Senior Creative Producer Jan Ford and Production and Insight Coordinator Karys Orman reflect on brand new cricket tournament 'The Hundred', and how the orchestral sector might take inspiration from it...
The world of cricket (and specifically the England and Wales Cricket Board – ECB) has done something remarkable – they’ve taken a format that typically last for days, is male-dominated, watched primarily by older audiences and made it into something, accessible, equitable and exciting with the aim to reach a more diverse audience… and it’s working – The Hundred is reinventing cricket.
Now what does this have to do with orchestras? Let’s think for a minute about what images a traditional orchestral concert conjures… strict etiquette to be followed, a formal, perhaps unfriendly environment? Not all orchestral concerts are like that - those of us working in the sector know that - and many orchestras are doing fantastic work to stage concerts in unusual settings, shake up the presentation and break down barriers. But ask any member of the public who doesn’t know about these efforts what they think an orchestral concert is about, and they are likely to respond with preconceptions like those above.
What has most been successful about The Hundred is the way they challenged themselves to create a completely new format, taking the key elements and reshaping them into something more accessible. It appears to be working with over 100,000 tickets sold for live matches and an audience of two million tuning in to the TV coverage for the first matches. So, what's made the difference:
- Shorter formats: by reducing the length of the matches from several days to roughly two and half hours the pressure is on the players to score quickly and consistently, making for a more energised, exciting game. The length of match recognises that younger audiences want to consume entertainment in shorter chunks. It has also helped attract a much younger demographic including families with younger children who may not manage to sit through a traditional length game, with the tournament scheduled during the school summer holidays.
- Accessible language: rules, match structure and language have been rewritten to create something much easier to understand, a novice can read the scoreboard without prior training (!) and there are no elitist terms or prior knowledge required to enjoy.
- Gender equality: the tournament is giving equal weight to both men’s and women’s sides. One ticket gives access to both matches leading to women’s matches being better attended. This in turn helps the game appeal to new younger audience members, seeing role models and opening up opportunities for them to consider getting involved in the sport themselves.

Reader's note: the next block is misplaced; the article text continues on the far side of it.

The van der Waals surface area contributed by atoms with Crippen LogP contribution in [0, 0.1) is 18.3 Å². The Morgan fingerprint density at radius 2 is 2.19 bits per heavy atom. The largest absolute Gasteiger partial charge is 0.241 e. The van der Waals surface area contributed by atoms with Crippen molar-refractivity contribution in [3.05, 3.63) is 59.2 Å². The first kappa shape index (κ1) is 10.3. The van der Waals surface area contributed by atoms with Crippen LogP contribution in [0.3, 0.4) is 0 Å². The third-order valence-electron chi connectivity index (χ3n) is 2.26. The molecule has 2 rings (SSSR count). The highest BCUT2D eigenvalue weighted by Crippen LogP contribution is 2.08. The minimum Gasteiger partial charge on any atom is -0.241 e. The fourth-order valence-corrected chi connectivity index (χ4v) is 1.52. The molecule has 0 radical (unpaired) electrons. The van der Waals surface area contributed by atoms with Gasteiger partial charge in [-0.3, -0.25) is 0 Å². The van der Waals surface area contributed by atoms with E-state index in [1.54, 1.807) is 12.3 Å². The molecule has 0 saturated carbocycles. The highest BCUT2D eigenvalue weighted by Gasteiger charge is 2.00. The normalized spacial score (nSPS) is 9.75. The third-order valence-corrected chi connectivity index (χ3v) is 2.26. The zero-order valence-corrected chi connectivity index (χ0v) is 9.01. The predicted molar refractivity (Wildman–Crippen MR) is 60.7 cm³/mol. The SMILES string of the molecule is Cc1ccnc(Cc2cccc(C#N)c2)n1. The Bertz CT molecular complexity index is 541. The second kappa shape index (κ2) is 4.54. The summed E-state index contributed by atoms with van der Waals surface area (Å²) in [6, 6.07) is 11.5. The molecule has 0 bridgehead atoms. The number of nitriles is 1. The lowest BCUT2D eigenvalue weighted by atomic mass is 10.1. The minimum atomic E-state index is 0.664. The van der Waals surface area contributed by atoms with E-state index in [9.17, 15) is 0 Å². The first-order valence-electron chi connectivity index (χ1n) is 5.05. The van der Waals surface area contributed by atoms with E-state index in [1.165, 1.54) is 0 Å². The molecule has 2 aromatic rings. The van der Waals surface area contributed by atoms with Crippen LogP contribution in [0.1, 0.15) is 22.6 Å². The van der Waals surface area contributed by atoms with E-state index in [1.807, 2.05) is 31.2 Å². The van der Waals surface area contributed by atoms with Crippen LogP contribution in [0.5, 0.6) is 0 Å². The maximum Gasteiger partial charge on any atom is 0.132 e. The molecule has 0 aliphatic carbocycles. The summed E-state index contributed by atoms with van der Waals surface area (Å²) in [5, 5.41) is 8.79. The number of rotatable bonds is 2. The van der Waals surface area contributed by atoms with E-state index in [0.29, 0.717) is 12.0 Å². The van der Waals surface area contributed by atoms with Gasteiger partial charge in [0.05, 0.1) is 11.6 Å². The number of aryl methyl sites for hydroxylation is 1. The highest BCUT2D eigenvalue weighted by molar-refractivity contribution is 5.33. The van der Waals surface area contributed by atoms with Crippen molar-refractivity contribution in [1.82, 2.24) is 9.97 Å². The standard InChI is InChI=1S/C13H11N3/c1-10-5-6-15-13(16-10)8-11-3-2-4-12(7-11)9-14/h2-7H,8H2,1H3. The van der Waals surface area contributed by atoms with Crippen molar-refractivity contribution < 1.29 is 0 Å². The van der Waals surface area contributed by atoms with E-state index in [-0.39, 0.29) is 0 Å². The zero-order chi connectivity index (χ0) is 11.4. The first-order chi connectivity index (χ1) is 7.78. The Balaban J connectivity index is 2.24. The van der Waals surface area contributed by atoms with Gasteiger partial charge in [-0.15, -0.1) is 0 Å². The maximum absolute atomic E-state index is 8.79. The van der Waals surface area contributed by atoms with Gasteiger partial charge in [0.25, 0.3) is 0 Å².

- Wider access: games are being shown via multiple distribution channels, some paid access like Sky (as with many other sports), but 18 matches are being shown free-to-air on BBC channels, and Sky is streaming some matches through their own YouTube channel.
- The best in the business are there: it’s not a dumbing down, it’s not lesser, minor league teams. The players who are the current best in the world are involved, and the teams are showing off cricket to its full potential.
- An ‘event’ not just a match: fireworks, a resident DJ, and an innings-break performance from singer Becky Hill all featured in the opening match of the tournament. Cricket recognises that audiences want an experience and to have fun, rather than to just sit and watch passively.
- Effective marketing campaign: cricket went for a major rebrand with their Tik-Tok-inspired advertising campaign with the slogan ‘Every ball counts’. By focussing on the most exciting parts of the match being utilised by the shorter format, they made something that shows cricket for everything you might have assumed it not to be: fast, energetic, fun, tense and placed on media channels that younger audiences engage with most.
This isn’t an opportunity unique to cricket, it is simply a sector like any other that has looked hard at its own barriers, its own shortfalls, and thought open-mindedly about what they could do differently. And not just a few tweaks here and there. They haven't tried to sell the original game to a new audience, they knew that wouldn’t work. They 've created something for the new audience they wanted to reach. It hasn’t come without resistance by any means, but from what we have seen so far, it’s working. A younger and more diverse crowd of around 7,400 attended the opening women’s game, a figure that is believed to be a record for a women’s professional, domestic cricket match, not just in the UK, but worldwide.
It's the loudest crowd I've ever played in front of, including international cricket.
~ Kate Cross, bowler for Manchester Originals
Cricket does not stand still. A lot of people talk about tradition, and say we cannot change this or that. It is rubbish. If we sit and do nothing, we will get left behind.
~ Colin Graves, English Cricket Board chairman
So rather than dwell on the shortcomings of a traditional orchestral concert format, let us take note of the ECB’s steps and allow them to inspire us to stop and think about our own artform in completely different ways.